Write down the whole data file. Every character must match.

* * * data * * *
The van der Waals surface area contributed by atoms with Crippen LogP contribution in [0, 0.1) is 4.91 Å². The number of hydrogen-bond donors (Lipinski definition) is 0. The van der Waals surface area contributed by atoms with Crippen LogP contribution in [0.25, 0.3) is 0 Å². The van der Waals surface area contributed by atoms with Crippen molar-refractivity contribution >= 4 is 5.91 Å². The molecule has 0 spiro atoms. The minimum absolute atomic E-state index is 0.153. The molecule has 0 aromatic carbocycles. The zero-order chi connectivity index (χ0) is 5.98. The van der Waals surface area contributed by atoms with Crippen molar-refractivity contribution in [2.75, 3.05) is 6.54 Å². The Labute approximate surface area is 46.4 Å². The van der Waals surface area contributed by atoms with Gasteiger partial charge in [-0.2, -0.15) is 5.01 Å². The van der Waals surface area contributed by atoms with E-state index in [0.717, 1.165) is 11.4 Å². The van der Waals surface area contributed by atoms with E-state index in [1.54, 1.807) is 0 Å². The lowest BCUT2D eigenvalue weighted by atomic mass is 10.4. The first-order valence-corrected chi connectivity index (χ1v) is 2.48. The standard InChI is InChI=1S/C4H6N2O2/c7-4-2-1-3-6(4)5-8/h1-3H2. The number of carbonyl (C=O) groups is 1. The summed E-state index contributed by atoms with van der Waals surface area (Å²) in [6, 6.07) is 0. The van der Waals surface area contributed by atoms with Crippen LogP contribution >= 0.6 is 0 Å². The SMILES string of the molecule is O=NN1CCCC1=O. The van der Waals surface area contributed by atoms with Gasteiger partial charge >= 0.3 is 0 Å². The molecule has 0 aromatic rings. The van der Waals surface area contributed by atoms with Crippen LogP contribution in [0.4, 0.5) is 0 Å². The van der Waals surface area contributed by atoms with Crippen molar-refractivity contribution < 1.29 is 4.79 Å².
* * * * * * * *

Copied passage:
The van der Waals surface area contributed by atoms with Crippen LogP contribution in [0, 0.1) is 4.91 Å². The number of hydrogen-bond donors (Lipinski definition) is 0. The van der Waals surface area contributed by atoms with Crippen LogP contribution in [0.25, 0.3) is 0 Å². The van der Waals surface area contributed by atoms with Crippen molar-refractivity contribution >= 4 is 5.91 Å². The molecule has 0 spiro atoms. The minimum absolute atomic E-state index is 0.153. The molecule has 0 aromatic carbocycles. The zero-order chi connectivity index (χ0) is 5.98. The van der Waals surface area contributed by atoms with Crippen molar-refractivity contribution in [2.75, 3.05) is 6.54 Å². The Labute approximate surface area is 46.4 Å². The van der Waals surface area contributed by atoms with Gasteiger partial charge in [-0.2, -0.15) is 5.01 Å². The van der Waals surface area contributed by atoms with E-state index in [0.717, 1.165) is 11.4 Å². The van der Waals surface area contributed by atoms with E-state index in [1.54, 1.807) is 0 Å². The lowest BCUT2D eigenvalue weighted by atomic mass is 10.4. The first-order valence-corrected chi connectivity index (χ1v) is 2.48. The standard InChI is InChI=1S/C4H6N2O2/c7-4-2-1-3-6(4)5-8/h1-3H2. The number of carbonyl (C=O) groups is 1. The summed E-state index contributed by atoms with van der Waals surface area (Å²) in [6, 6.07) is 0. The van der Waals surface area contributed by atoms with Crippen LogP contribution >= 0.6 is 0 Å². The SMILES string of the molecule is O=NN1CCCC1=O. The van der Waals surface area contributed by atoms with Gasteiger partial charge >= 0.3 is 0 Å². The molecule has 0 aromatic rings. The van der Waals surface area contributed by atoms with Crippen LogP contribution in [0.4, 0.5) is 0 Å². The van der Waals surface area contributed by atoms with Crippen molar-refractivity contribution < 1.29 is 4.79 Å².